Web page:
15 September 2011
Most motorists plying the East-West road straddling the Niger Delta states of Delta, Bayelsa, Rivers and Akwa Ibom will not forget Tuesday September 6, 2011 in a hurry.
It was a day they were stranded for hours between the Bayelsa and Rivers stretch of the road in what could be described as the worst gridlock ever witnessed on the ailing road due to no fault of their theirs or their vehicles.
For about five hours vehicular movement on the usually busy road came to a chaotic standstill. But it must also be noted that commuters had on several occasions in the past suffered untold hardship on the route, especially at the peak of the rainy season when some sections are completely cut off due to erosion.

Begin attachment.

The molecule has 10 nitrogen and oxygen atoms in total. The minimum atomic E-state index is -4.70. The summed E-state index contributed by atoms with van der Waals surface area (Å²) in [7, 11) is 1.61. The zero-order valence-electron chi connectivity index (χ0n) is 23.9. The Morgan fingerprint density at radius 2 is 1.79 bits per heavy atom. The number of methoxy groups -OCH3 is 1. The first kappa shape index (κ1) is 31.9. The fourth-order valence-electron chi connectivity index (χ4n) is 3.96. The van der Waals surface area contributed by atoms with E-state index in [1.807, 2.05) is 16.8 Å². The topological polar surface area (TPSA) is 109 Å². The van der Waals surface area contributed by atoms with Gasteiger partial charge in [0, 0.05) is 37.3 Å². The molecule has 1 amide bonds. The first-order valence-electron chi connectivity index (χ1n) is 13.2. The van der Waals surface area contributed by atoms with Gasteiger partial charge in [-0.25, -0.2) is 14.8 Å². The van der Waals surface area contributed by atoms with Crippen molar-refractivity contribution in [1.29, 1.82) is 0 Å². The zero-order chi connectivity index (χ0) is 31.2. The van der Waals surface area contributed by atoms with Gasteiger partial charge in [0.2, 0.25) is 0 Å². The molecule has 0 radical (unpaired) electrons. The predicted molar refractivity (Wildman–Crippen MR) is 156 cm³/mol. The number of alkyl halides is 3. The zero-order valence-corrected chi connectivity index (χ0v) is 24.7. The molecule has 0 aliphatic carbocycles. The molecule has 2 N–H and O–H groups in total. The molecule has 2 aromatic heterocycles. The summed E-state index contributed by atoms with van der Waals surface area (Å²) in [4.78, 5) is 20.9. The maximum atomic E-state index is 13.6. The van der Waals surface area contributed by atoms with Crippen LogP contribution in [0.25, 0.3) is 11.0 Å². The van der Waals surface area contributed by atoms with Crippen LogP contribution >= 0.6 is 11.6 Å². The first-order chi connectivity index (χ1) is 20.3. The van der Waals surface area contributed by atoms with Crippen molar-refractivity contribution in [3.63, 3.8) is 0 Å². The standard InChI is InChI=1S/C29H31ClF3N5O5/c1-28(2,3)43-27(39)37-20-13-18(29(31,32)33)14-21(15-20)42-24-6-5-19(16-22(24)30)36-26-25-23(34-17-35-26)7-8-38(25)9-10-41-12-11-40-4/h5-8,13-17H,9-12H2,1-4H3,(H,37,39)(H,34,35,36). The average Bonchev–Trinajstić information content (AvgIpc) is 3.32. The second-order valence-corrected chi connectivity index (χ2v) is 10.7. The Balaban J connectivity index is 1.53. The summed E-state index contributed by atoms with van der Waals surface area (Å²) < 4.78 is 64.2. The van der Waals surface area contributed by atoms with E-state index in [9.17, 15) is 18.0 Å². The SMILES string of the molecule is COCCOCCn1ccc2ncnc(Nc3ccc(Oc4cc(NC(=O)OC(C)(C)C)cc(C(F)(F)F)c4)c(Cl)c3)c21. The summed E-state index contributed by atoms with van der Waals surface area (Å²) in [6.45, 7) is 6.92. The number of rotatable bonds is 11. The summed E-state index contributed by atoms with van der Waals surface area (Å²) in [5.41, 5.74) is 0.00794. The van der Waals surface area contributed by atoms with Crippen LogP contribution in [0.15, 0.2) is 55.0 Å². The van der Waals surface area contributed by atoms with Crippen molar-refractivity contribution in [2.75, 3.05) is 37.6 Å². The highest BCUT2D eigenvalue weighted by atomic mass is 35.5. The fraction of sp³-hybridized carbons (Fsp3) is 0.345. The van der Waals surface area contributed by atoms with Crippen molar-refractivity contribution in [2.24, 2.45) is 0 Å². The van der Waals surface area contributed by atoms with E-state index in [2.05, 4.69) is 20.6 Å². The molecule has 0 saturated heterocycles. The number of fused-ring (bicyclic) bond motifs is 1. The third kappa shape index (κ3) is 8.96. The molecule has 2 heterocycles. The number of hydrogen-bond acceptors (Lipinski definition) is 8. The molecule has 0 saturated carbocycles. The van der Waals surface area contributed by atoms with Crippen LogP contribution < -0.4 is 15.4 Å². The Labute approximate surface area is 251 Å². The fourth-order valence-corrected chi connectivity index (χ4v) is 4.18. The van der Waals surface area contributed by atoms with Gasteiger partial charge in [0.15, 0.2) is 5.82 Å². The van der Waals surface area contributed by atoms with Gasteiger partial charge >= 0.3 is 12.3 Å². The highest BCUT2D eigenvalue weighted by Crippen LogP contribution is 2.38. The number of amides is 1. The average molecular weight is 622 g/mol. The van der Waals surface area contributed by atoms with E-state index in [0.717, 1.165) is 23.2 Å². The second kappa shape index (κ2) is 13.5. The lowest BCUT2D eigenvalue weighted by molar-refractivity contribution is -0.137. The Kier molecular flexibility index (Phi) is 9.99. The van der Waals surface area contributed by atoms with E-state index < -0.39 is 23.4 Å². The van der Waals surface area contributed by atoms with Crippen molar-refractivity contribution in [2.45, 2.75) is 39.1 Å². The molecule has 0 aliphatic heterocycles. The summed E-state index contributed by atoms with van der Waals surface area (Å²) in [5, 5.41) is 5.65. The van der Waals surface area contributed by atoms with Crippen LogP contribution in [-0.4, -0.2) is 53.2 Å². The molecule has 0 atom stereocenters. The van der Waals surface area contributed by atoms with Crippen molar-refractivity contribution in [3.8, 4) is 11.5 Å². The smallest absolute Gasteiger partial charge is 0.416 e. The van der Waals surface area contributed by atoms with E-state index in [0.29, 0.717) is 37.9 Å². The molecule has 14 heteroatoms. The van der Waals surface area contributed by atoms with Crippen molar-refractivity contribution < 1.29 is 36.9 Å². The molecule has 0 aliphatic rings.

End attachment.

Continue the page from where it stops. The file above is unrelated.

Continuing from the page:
During such period, the bad spots were referred to as ‘Angola’ by the youths who capitalised on the deplorable state of the road to make brisk business by assisting vehicles to navigate through the failed and muddy portion whose owners in return appreciate their effort by way of paying for the services rendered.
But this was not to be the case on that fateful Tuesday when about 3000 aggrieved ex-militants drawn from Delta, Bayelsa and Rivers states converged on the East- West road and barricaded the strategic Mbiama section of the route in Rivers in protest over what they described as the refusal of the Federal Government to include them in the amnesty programme after laying down their arms.